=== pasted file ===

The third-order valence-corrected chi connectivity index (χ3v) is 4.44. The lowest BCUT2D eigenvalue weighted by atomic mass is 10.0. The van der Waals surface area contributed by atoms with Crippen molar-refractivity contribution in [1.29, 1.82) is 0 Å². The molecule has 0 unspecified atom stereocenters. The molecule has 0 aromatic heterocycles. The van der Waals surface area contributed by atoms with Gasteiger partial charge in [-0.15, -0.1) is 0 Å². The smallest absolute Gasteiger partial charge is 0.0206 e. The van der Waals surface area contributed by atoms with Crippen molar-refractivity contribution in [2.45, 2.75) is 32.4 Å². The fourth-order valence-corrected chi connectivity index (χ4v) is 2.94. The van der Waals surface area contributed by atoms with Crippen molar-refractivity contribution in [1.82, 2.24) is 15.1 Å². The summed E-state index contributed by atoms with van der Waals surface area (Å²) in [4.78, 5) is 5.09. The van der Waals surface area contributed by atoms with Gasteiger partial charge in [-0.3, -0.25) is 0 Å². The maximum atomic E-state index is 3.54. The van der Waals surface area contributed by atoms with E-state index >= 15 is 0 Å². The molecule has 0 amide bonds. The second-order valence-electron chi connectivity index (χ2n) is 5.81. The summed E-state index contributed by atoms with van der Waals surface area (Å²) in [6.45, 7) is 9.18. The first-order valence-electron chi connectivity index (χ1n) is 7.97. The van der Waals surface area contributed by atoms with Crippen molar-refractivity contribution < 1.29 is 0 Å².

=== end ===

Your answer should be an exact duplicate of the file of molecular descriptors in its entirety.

The third-order valence-corrected chi connectivity index (χ3v) is 4.44. The lowest BCUT2D eigenvalue weighted by atomic mass is 10.0. The van der Waals surface area contributed by atoms with Crippen molar-refractivity contribution in [1.29, 1.82) is 0 Å². The molecule has 0 unspecified atom stereocenters. The molecule has 0 aromatic heterocycles. The van der Waals surface area contributed by atoms with Gasteiger partial charge in [-0.15, -0.1) is 0 Å². The smallest absolute Gasteiger partial charge is 0.0206 e. The van der Waals surface area contributed by atoms with Crippen molar-refractivity contribution in [2.45, 2.75) is 32.4 Å². The fourth-order valence-corrected chi connectivity index (χ4v) is 2.94. The van der Waals surface area contributed by atoms with Crippen molar-refractivity contribution in [1.82, 2.24) is 15.1 Å². The summed E-state index contributed by atoms with van der Waals surface area (Å²) in [4.78, 5) is 5.09. The van der Waals surface area contributed by atoms with Gasteiger partial charge in [-0.3, -0.25) is 0 Å². The maximum atomic E-state index is 3.54. The van der Waals surface area contributed by atoms with E-state index >= 15 is 0 Å². The molecule has 0 amide bonds. The second-order valence-electron chi connectivity index (χ2n) is 5.81. The summed E-state index contributed by atoms with van der Waals surface area (Å²) in [6.45, 7) is 9.18. The first-order valence-electron chi connectivity index (χ1n) is 7.97. The van der Waals surface area contributed by atoms with Crippen molar-refractivity contribution < 1.29 is 0 Å².